The more video gaming chases the next stage of its ostensible progress, the more we seem to pine for the past. Nothing makes this more obvious than the growing popularity of retro gaming, where developers young and old are revisiting and reimagining a legacy that never truly dies, but is instead increasingly reborn and rebuilt.
An extreme example of this generation-spanning trend is 6502 Workshop’s Nox Archaist, which reaches back forty years to the heyday of the pioneering Apple II. Leaping into the game last week, I was impressed with how faithfully it reproduces an early 80s video game experience in both presentation and interface, from blocky pixels to blurred CRT-style fonts. It was only after contacting 6502 Workshop that I discovered exactly why this was.
“While Nox Archaist is playable on Windows and MacOS, the game was written on an Apple II,” Mark Lemmert, one of 6502 Workshop’s founders, told me via email. The game is not simply attempting to imitate the style of a bygone era, but was “created within the same platform capabilities and constraints as [other] games of the 1980s.” Nox Archaist was developed using the very same tools of that time, hardware many of us wouldn’t even be able to find any more.
That means Nox Archaist has not just been released for Windows and MacOS, but also for the Apple II. Any Apple II owners will need one of the more powerful versions of the platform, with both 128k of memory and specific hard drive cards, but these system requirements still read as ridiculously meagre by any modern standards. For Lammert, however, it was a very familiar development environment and the realisation of a long-held ambition. "This kind of 8-bit authenticity was important to me because I've wanted to write an RPG on the Apple II since I was a kid,” he said. “I grew up in the 1980s playing games on and learning to program on the Apple II. This project was a return to my roots.”
The constraints of such a system are also a reminder of how game development made impressive steps forward even when hardware did not. Many of the gaming and home computer systems of the 80s had relatively immutable system specifications with very limited options for expansion, forcing developers to hone their craft and find new ways to cram more complex, more impressive games into the same amounts of memory and disk space. This is exactly the challenge Lammert and the others at 6502 Workshop continued, a generation after everyone else had stopped. “One of the goals of the project was to explore what might have happened if RPG development had continued on the Apple II past the end of the 1980s,” he said. “Basically, stand on the shoulders of giants and pick up where games like Ultima and Bard's Tale left off.”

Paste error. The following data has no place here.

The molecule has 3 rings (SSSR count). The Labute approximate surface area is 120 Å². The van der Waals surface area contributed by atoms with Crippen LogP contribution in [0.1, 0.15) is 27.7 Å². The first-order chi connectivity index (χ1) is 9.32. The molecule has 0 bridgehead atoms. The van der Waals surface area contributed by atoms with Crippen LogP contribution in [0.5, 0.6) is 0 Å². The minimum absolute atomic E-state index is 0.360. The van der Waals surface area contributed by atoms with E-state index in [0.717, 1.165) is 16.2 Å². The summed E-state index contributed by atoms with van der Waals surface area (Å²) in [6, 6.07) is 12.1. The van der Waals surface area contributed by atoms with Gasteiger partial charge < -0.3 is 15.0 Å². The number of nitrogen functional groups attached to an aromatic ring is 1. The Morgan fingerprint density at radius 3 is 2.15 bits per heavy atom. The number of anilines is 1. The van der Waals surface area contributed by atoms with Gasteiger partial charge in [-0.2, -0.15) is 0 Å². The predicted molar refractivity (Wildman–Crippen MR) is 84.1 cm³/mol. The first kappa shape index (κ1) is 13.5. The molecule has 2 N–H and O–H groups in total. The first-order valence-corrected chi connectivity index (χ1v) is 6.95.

Lammert says that lessons learned by a generation of games developers have made Nox Archaist’s tutorial, interface and inventory systems more approachable and player-friendly. Nevertheless, they still remain a curious artefact of the past in many ways, being keyboard driven and with context-sensitive commands mostly eschewed in favour of unique keys bound to specific actions. For example, L will look (in a compass direction and at whatever is right next to you), while O will open a door that will otherwise rebuff you if you simply try to walk through it. Such a rebuff will be announced with the game’s favourite exclamation, a classically discordant bleep that some of us will not have heard in a generation, and others, never.
If this return to a particularly authentic way of working wasn’t remarkable enough, on Tuesday Apple II designer (and Apple co-founder) Steve Wozniak announced that he can be found somewhere in Nox Archaist as an NPC. This is Nox Archaist’s second celebrity cameo after Ultima creator Richard Garriott previously revealed that he would also feature, once again appearing in the role of his noble alter-ego Lord British. “Garriott is an Apple II guy at heart,” Lammert said. “That's the computer he learned to program on and used to create Akalabeth and the early Ultima games in the late 70s and 80s. With Nox Archaist being inspired by games like Ultima and being the first RPG released for the Apple II in over 25 years, it was a very good fit with his interests. Richard is of course very busy, so we are deeply honored that he took the time to engage with us and grant permission.” Lammert says that Lord British serves as a kind of mentor, offering guidance to the player at several stages along the game’s main narrative.
This combination of cameos and constraints has unquestionably made Nox Archaist exceptional in both senses of the word. It stands out as an extremely impressive creation, faithful and fascinating, but is likely to appeal to a very specific audience. Nevertheless, that audience was certainly large enough to successfully crowdfund its development a year and a half ago and our growing appetite for retro or retro-inspired games is unlikely to wane any time soon. While making new games for old hardware is a common bedroom hobby, a financially proven project like Nox Archaist takes things to a different level. It remains to be seen whether it inspires more such projects, but the audience certainly seems to be out there.
Meanwhile, Lammert hints that there may be even more in store for Nox Archaist. “I haven't made a final decision,” he said. “But I certainly have ideas for Nox Archaist expansion packs and sequels.” Perhaps more cameos are on the way.